Peace Council members are widely regarded within the KNU as money-grabbing opportunists.
And the SPDC has reinforced this view, rewarding their desertion with revenues from Thai-Burma border trade, showering them with “gifts” and essentially giving them their own carriage on the junta’s gravy train.
“We are close to the SPDC, but don’t agree with everything they say,” Tay Lay said of the Peace Council.
He, for one, has done well out of his shift from the KNU.
He shows me snapshots of his three new homes in Burma and says he now owns 12 vehicles, one a jeep with an M-60 machine-gun mounted on top.
But, according to its own leaders, the Peace Council is not in conflict with anyone.
Tay Lay says he is now in the jade business, teaming up with a crony, selling jade internationally.
He carries two passports, Thai and Burmese, and has homes at To Kau Ko, Myawaddy and Rangoon, but says he doesn’t live in Rangoon because he’s not really sure how the SPDC feels about him and worries they may assassinate him.
Much of Tay Lay’s cash comes from the Myawaddy-Mae Sot and Shwe Kokko-Kokko tax gates.
“We’re also planning a new road to To Kaw Ko,” he said, and quickly sketched a map showing To Kaw Ko directly west of Mae La refugee camp, across the dividing Dawna Mountain Range.
The sketch showed a rough square, bordered by Myadwaddy on the Moei, Kaw Ka Klae to the west, To Kaw Ko to the north and Mae Lae in the east.
This is apparently Tay Lay’s patch.
He said he personally commanded 1,800 men, the Peace Council’s Company One, which he described as a “special company”, comprising Battalions 709, 708, 37 and 777.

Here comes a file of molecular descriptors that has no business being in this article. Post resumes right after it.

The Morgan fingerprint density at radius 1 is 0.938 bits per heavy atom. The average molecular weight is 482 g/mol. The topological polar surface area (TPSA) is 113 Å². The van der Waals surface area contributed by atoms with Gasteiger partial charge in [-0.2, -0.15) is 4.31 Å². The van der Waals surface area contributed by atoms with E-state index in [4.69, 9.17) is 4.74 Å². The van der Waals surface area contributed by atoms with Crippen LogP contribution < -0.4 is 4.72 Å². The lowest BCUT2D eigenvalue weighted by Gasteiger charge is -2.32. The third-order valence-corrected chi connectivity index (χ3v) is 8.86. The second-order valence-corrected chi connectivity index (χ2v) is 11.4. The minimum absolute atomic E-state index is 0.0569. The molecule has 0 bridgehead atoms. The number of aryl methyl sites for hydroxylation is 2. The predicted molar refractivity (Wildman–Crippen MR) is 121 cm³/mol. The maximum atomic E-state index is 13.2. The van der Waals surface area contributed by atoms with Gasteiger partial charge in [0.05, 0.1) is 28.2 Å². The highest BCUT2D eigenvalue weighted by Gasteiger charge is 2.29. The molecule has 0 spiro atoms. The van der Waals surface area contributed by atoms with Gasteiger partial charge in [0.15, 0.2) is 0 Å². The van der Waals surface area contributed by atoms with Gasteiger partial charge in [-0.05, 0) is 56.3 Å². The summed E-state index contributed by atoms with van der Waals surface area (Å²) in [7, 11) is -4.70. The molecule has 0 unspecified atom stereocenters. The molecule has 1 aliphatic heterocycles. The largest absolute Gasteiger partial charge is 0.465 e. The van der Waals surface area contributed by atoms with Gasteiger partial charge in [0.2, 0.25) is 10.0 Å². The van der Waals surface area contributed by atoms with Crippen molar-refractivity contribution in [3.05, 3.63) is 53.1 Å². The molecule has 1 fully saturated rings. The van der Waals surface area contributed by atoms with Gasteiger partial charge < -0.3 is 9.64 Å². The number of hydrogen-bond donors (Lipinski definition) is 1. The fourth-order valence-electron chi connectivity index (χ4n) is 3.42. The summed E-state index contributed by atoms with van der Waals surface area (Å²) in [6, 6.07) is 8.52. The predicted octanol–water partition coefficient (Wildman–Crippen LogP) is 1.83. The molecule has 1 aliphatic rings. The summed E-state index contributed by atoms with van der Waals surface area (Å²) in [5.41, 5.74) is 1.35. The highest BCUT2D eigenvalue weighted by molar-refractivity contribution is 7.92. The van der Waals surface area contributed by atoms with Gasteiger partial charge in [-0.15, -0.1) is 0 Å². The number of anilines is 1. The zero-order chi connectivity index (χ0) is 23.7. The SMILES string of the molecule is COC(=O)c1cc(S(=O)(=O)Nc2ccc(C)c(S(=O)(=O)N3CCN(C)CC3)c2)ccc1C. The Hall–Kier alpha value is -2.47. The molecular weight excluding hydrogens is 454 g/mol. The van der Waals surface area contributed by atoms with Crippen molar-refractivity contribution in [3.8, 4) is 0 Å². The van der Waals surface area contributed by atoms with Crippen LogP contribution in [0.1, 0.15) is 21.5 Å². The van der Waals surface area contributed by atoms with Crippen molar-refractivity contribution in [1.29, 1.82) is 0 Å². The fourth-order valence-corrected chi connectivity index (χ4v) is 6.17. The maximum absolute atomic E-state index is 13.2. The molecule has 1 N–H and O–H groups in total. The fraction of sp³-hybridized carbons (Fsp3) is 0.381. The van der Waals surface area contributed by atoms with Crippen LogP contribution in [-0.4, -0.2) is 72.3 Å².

This flies in the face of KNLA Colonel Nerdah Mya’s (Tay Lay’s older brother) estimates of the Peace Council’s strength.
“They have about 300 men,” he said earlier this year.
The major difference between the Peace Council and the SPDC and its ally, the DKBA, was that the Peace Council’s prime motivation was helping the Karen people, whereas the DKBA and SPDC thought about making money first, Tay Lay said.
“The schools are not good, they need to be helped first,” he said.
“The villages get 20,000 Kyat a month from the SPDC, that’s not even enough for food.”
He said donations such as that from World Vision, which he claimed on September 27 donated books to a school in Karen State amid much fanfare, were welcome additions to sparse resources.
He said the Peace Council wanted to establish offices in Mae Sot, Thailand, “for the Karen people”, that could help administer aid distribution and trade deals over the other side of the border.
Cash doesn’t seem to be a problem for Tay Lay and just before he left to return to Myawaddy he said he intended to buy a helicopter.
But where would he buy a helicopter from?
“From the Thais of course,” he said, mocking me as if I were a fool for not realising the Thai military did deals with outlaw businessmen aligned to Burma’s military junta.
And for how much?
“Four hundred and fifty thousand Baht, it’s an old one,” he said.
“I’ll only fly it once, but I want to fly over Nerdah’s house.”
Tay Lay said his motivation for buying a helicopter was “a show of strength in the face of the SPDC”.
Asked about Tay Lay’s hopes to buy a chopper, Colonel Nerdah simply laughed and said he cannot buy a helicopter”.
“He’s a businessman now, he just comes over the border to see his family,” he said.
Tay Lay’s wife and children live in Khamphaeng Phet in lower north of Thailand.